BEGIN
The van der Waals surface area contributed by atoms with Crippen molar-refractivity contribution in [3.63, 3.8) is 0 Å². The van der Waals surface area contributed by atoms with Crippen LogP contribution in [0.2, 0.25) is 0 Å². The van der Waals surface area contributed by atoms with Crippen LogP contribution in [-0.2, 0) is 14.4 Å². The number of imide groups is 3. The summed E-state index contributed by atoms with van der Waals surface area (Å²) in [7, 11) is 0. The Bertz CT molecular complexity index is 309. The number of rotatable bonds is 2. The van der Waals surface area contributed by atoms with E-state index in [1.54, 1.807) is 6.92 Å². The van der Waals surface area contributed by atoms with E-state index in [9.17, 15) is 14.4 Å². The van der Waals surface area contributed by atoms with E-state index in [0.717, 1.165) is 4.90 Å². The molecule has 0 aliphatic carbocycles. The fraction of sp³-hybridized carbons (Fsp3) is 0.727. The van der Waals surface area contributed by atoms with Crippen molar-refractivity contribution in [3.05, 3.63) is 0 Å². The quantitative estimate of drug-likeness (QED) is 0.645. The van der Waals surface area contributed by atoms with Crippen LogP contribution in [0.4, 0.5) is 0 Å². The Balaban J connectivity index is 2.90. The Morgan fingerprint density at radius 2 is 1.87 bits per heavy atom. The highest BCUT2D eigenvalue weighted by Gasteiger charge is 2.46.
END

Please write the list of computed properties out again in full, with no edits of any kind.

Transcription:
The van der Waals surface area contributed by atoms with Crippen molar-refractivity contribution in [3.63, 3.8) is 0 Å². The van der Waals surface area contributed by atoms with Crippen LogP contribution in [0.2, 0.25) is 0 Å². The van der Waals surface area contributed by atoms with Crippen LogP contribution in [-0.2, 0) is 14.4 Å². The number of imide groups is 3. The summed E-state index contributed by atoms with van der Waals surface area (Å²) in [7, 11) is 0. The Bertz CT molecular complexity index is 309. The number of rotatable bonds is 2. The van der Waals surface area contributed by atoms with E-state index in [1.54, 1.807) is 6.92 Å². The van der Waals surface area contributed by atoms with E-state index in [9.17, 15) is 14.4 Å². The van der Waals surface area contributed by atoms with E-state index in [0.717, 1.165) is 4.90 Å². The molecule has 0 aliphatic carbocycles. The fraction of sp³-hybridized carbons (Fsp3) is 0.727. The van der Waals surface area contributed by atoms with Crippen molar-refractivity contribution in [3.05, 3.63) is 0 Å². The quantitative estimate of drug-likeness (QED) is 0.645. The van der Waals surface area contributed by atoms with Crippen LogP contribution in [0.4, 0.5) is 0 Å². The Balaban J connectivity index is 2.90. The Morgan fingerprint density at radius 2 is 1.87 bits per heavy atom. The highest BCUT2D eigenvalue weighted by Gasteiger charge is 2.46.